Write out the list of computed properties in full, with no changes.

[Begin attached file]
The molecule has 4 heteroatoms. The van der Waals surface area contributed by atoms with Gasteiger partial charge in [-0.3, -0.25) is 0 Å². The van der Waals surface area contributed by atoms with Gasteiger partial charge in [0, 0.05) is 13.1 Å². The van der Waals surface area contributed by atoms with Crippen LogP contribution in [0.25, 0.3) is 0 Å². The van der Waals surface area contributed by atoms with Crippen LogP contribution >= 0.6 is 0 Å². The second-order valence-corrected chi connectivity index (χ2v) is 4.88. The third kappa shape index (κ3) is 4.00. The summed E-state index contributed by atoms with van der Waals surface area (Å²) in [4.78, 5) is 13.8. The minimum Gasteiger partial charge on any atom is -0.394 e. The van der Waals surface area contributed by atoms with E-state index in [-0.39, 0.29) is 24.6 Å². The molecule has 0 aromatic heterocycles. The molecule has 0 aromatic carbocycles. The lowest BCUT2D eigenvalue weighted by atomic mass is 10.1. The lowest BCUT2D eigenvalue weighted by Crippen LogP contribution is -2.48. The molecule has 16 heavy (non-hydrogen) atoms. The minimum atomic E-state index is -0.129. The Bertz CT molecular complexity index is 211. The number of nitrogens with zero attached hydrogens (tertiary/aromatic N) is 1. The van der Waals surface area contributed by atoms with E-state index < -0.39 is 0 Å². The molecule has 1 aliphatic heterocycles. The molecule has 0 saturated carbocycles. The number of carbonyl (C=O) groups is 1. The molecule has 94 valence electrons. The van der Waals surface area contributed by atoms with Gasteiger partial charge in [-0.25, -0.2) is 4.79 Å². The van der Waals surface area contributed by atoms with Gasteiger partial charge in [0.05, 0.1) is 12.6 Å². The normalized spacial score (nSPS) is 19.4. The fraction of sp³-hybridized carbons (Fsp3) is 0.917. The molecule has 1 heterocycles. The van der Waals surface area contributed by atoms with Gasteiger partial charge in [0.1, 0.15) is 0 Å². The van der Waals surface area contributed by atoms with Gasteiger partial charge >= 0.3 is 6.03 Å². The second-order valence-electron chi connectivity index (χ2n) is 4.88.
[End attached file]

The molecule has 4 heteroatoms. The van der Waals surface area contributed by atoms with Gasteiger partial charge in [-0.3, -0.25) is 0 Å². The van der Waals surface area contributed by atoms with Gasteiger partial charge in [0, 0.05) is 13.1 Å². The van der Waals surface area contributed by atoms with Crippen LogP contribution in [0.25, 0.3) is 0 Å². The van der Waals surface area contributed by atoms with Crippen LogP contribution >= 0.6 is 0 Å². The second-order valence-corrected chi connectivity index (χ2v) is 4.88. The third kappa shape index (κ3) is 4.00. The summed E-state index contributed by atoms with van der Waals surface area (Å²) in [4.78, 5) is 13.8. The minimum Gasteiger partial charge on any atom is -0.394 e. The van der Waals surface area contributed by atoms with E-state index in [-0.39, 0.29) is 24.6 Å². The molecule has 0 aromatic heterocycles. The molecule has 0 aromatic carbocycles. The lowest BCUT2D eigenvalue weighted by atomic mass is 10.1. The lowest BCUT2D eigenvalue weighted by Crippen LogP contribution is -2.48. The molecule has 16 heavy (non-hydrogen) atoms. The minimum atomic E-state index is -0.129. The Bertz CT molecular complexity index is 211. The number of nitrogens with zero attached hydrogens (tertiary/aromatic N) is 1. The van der Waals surface area contributed by atoms with E-state index < -0.39 is 0 Å². The molecule has 1 aliphatic heterocycles. The molecule has 0 saturated carbocycles. The number of carbonyl (C=O) groups is 1. The molecule has 94 valence electrons. The van der Waals surface area contributed by atoms with Gasteiger partial charge in [-0.25, -0.2) is 4.79 Å². The van der Waals surface area contributed by atoms with Gasteiger partial charge in [0.05, 0.1) is 12.6 Å². The normalized spacial score (nSPS) is 19.4. The fraction of sp³-hybridized carbons (Fsp3) is 0.917. The molecule has 1 heterocycles. The van der Waals surface area contributed by atoms with Gasteiger partial charge in [0.1, 0.15) is 0 Å². The van der Waals surface area contributed by atoms with Gasteiger partial charge >= 0.3 is 6.03 Å². The second-order valence-electron chi connectivity index (χ2n) is 4.88.